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Quick QM question

  1. Sep 29, 2006 #1
    The schrodinger eq is 1st order in t. Why does that matter to the probability interpretation?

    Should be an easy question, but I can't seem to get it.
     
  2. jcsd
  3. Sep 29, 2006 #2

    quasar987

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    Here's a suggestion you might want to investigate. When solving the SE by the method of separation of variables, we find that the time dependant part of the solution is [itex]\exp{iEt/\hbar}[/itex], and the position dependant part satisfies the time-independant SE. Denote [itex]\psi(x)[/itex] the solution to the time independant SE for a given potential. Then the general solution to the SE is [itex]\Psi(x,t)=\psi(x)e^{iEt/\hbar}[/itex], and according to the Born interpretation, [itex]\Psi \Psi^*[/itex] is a probability density function for the position of the particle. But [itex]\Psi \Psi^* = \psi\psi^*[/itex]. I.e. the probability density is is time independant!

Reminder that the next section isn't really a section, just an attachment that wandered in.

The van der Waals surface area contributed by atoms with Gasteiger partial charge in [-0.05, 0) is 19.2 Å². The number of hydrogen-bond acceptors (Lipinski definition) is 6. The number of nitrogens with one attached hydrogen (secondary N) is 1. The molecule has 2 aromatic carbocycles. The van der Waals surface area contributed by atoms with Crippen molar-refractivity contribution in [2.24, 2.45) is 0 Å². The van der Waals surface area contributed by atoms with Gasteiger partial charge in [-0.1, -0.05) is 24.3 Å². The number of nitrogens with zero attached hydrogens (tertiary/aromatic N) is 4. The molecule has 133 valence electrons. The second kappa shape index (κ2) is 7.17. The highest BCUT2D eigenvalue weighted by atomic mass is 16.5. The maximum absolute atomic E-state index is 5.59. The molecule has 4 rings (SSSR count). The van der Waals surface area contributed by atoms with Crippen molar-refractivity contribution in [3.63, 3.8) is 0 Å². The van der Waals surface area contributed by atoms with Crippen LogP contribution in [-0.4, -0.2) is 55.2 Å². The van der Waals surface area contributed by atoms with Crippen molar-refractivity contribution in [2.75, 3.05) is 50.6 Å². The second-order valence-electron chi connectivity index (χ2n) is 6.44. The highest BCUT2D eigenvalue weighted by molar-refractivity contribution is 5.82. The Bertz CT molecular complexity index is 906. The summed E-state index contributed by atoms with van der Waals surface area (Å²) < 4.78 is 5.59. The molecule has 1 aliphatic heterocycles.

So the question is, would the time dependant part of the [itex]\Psi[/itex] still be such that the probability is time independant if the t "dependance" of the SE was not of first order?
     
  4. Sep 29, 2006 #3
    Interestingly, Schrödinger originally started with a relativistic equation, but didn't know what to do with the negative probability densities that resulted, so came up with the final non-relativistic equation instead.
     
  5. Sep 30, 2006 #4
    Ok I understand what you said there (I think), but I can't make the jump to what would happen if it wasn't 1st order in t. I know how to derive the equation from dealing with wave packets, I know why it's 1st order & how to get the time independent SE eigenvalue equation.

    Call it a lack of imagination. I can't see how it could be different. I know the difference between the SE & the familiar wave equation, but I can't see how to get probabilities out of the latter.
     
  6. Oct 1, 2006 #5

    quasar987

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    It should have to do with what Daverz said. I.e. that a different order in t will give us negative probabilities... but how could that be? Whatever the solution [itex]\Psi(x,t)[/itex] to a modified SE, the complex conjugate of [itex]\Psi[/itex] is still it's norm squared, which is still positive no matter what. :confused:
     
  7. Oct 17, 2007 #6
    Bump. I was going through old posts & needed some closure here. Thanks to whoever moved this.
     
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